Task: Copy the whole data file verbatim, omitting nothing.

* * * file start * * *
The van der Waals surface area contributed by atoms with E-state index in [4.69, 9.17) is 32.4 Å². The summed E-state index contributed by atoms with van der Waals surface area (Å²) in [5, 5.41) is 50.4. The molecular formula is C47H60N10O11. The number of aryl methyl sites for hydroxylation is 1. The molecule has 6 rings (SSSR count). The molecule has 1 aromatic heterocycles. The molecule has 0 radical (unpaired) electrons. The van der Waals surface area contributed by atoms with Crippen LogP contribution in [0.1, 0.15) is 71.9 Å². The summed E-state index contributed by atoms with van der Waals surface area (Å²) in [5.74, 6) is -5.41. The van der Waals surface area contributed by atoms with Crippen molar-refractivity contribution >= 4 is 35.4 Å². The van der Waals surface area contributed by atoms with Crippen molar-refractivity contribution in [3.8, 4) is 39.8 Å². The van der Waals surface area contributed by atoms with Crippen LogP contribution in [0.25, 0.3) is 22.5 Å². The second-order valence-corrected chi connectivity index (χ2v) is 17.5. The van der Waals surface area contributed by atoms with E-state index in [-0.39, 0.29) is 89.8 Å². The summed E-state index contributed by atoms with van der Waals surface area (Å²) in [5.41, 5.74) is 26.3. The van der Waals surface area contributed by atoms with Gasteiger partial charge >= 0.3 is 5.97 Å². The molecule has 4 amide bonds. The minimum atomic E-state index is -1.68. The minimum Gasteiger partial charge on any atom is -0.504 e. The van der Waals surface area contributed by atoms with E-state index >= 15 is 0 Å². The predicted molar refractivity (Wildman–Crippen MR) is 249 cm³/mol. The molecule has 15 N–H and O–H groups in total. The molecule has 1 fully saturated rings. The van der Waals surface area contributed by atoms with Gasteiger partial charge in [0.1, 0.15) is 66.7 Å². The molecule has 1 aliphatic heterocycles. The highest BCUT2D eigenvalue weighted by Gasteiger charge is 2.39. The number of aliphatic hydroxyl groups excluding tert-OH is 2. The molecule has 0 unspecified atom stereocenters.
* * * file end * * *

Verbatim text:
The van der Waals surface area contributed by atoms with E-state index in [4.69, 9.17) is 32.4 Å². The summed E-state index contributed by atoms with van der Waals surface area (Å²) in [5, 5.41) is 50.4. The molecular formula is C47H60N10O11. The number of aryl methyl sites for hydroxylation is 1. The molecule has 6 rings (SSSR count). The molecule has 1 aromatic heterocycles. The molecule has 0 radical (unpaired) electrons. The van der Waals surface area contributed by atoms with Crippen LogP contribution in [0.1, 0.15) is 71.9 Å². The summed E-state index contributed by atoms with van der Waals surface area (Å²) in [5.74, 6) is -5.41. The van der Waals surface area contributed by atoms with Crippen molar-refractivity contribution >= 4 is 35.4 Å². The van der Waals surface area contributed by atoms with Crippen molar-refractivity contribution in [3.8, 4) is 39.8 Å². The van der Waals surface area contributed by atoms with Crippen LogP contribution in [0.25, 0.3) is 22.5 Å². The second-order valence-corrected chi connectivity index (χ2v) is 17.5. The van der Waals surface area contributed by atoms with E-state index in [-0.39, 0.29) is 89.8 Å². The summed E-state index contributed by atoms with van der Waals surface area (Å²) in [5.41, 5.74) is 26.3. The van der Waals surface area contributed by atoms with Gasteiger partial charge >= 0.3 is 5.97 Å². The molecule has 4 amide bonds. The minimum atomic E-state index is -1.68. The minimum Gasteiger partial charge on any atom is -0.504 e. The van der Waals surface area contributed by atoms with E-state index >= 15 is 0 Å². The predicted molar refractivity (Wildman–Crippen MR) is 249 cm³/mol. The molecule has 15 N–H and O–H groups in total. The molecule has 1 fully saturated rings. The van der Waals surface area contributed by atoms with Gasteiger partial charge in [0.1, 0.15) is 66.7 Å². The molecule has 1 aliphatic heterocycles. The highest BCUT2D eigenvalue weighted by Gasteiger charge is 2.39. The number of aliphatic hydroxyl groups excluding tert-OH is 2. The molecule has 0 unspecified atom stereocenters.